The Jolt: Walker, Texas Fundraiser

News and analysis from the politics team at The Atlanta Journal-Constitution

Herschel Walker’s Senate campaign goes to great lengths to document their candidate’s travels around Georgia. But he’ll be back in Texas Wednesday night as the headliner for a fundraiser for the Harris County GOP.

Along with Walker, former Trump White House press secretary Sarah Huckabee Sanders is a featured speaker at the event. Sanders is running for governor of Arkansas.

Walker lived in Texas for decades before announcing his Georgia Senate campaign last fall. On Friday, he picked up a high profile Texas endorsement from GOP U.S. Sen. Ted Cruz.

Cindy Siegel, the chairwoman of the Houston-based Harris County party, said that the primary purpose of Wednesday’s event is to make sure, “We can continue to lead the nation in fighting for election integrity.”

Siegal led a lawsuit earlier this month against the Harris County elections administrator after long lines during the primary were followed by a vote discrepancy in the county. The administrator later resigned.

Walker has made multiple trips back to the Lone Star state since he declared his run for Georgia’s U.S. Senate seat, including conducting remote interviews from his Texas home.

Last month Walker also gave a private paid speech at the University of North Texas in Denton, Tex..

In October, he canceled a fundraiser for his Georgia campaign after the AJC reported the event host, Bettina Sofia Viviano-Langlais, had a swastika fashioned out of hypodermic needles as her Twitter profile photo.

Although the event did not happen, Walker later accepted the maximum contribution of $11,600 from Viviano-Langlais for his Senate campaign.



  • 10:00 a.m.: The House gavels in;
  • 10:00 a.m.: The Senate convenes;
  • 1:00 p.m.: Committee work begins.


Looking at the General Assembly’s daily calendar, you won’t see the usual Rules Committee hearings today.

That’s because the House and Senate have reached the familiar point in this year’s legislative session where each chamber complains about how much (or little) their colleagues across the hall are doing.

As our colleague Maya Prabhu explains, it’s an annual dance.

Senators lament how few Senate bills have made it to the House floor for approval. Representatives complain about their legislation being tinkered with in the Senate.

Now the Rules chairmen, the two powerful lawmakers who decide which bills will advance for a vote in either chamber, have traded barbs as we roll into day 32 of the 40-day session.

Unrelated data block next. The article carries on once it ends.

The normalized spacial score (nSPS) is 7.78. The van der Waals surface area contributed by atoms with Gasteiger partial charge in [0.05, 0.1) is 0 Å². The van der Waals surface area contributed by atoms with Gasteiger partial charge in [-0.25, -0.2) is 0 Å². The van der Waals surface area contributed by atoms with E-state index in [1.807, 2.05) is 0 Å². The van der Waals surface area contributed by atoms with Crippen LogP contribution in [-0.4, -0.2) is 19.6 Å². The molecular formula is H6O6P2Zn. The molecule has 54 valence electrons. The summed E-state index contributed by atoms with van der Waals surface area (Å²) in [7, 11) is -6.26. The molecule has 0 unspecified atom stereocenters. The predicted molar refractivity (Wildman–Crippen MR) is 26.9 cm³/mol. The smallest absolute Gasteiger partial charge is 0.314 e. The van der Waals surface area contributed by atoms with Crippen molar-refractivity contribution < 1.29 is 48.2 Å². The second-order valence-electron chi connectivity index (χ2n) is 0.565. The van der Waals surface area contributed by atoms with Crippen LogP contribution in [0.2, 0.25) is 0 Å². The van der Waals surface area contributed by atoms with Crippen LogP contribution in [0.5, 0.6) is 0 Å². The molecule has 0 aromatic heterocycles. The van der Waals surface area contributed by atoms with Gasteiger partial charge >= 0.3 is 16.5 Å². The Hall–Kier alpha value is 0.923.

On Thursday, Senate Rules Chairman Jeff Mullis lamented that the House had only debated one Senate bill on the floor this year.

“We’re feeling slighted,” he said, before choosing not to select any bills for Friday’s floor session.

On Friday morning, House Rules Chairman Richard Smith called senators “private contractors” who are only out for themselves.

Smith told committee members not to expect another Rules hearing until Wednesday.

Mullis shot back from the Senate floor on Friday, saying he would follow suit and not hold a Rules Committee meeting for a while.

Like Mullis said: “It’s that time of year.”


POSTED: Lt. Gov. Geoff Duncan isn’t running for anything in 2022, but he’s up with a new ad this week ahead of Donald Trump’s visit to Commerce Saturday.

Duncan’s ad starts with a gloomy assessment of the United States under President Joe Biden and makes the case that focusing on “conspiracy theories and past losses” isn’t going to get the job done for Republicans in the next election. Make a note that the two people whose photos are included in the ad are Donald Trump and former senator David Perdue.

The answer for Republicans, according to the ad is “GOP 2.0,” the slogan and outside group that Duncan launched after battling Trump in 2020 announcing in 2021 that he wouldn’t run for LG again.

But are Duncan’s days in politics over? It sure doesn’t look like it.


The Georgia Senate approved legislation last week that would impose harsher penalties on people who commit crimes during protests. A coalition of left-leaning groups is trying to make sure the House doesn’t follow suit.

The Fair Fight Action organization founded by Stacey Abrams stepped up its opposition to Senate Bill 171, which passed 31-21 last week on a party line vote.

And James Woodall of the Southern Center for Human Rights took a swipe at state Sen. Randy Robertson, the Republican sponsor of the measure.

“Under the guise of concern for public safety, this legislative proposal severely endangers the Constitutional right to due process and free speech while furthering the ongoing attack against our very democracy, said Woodall.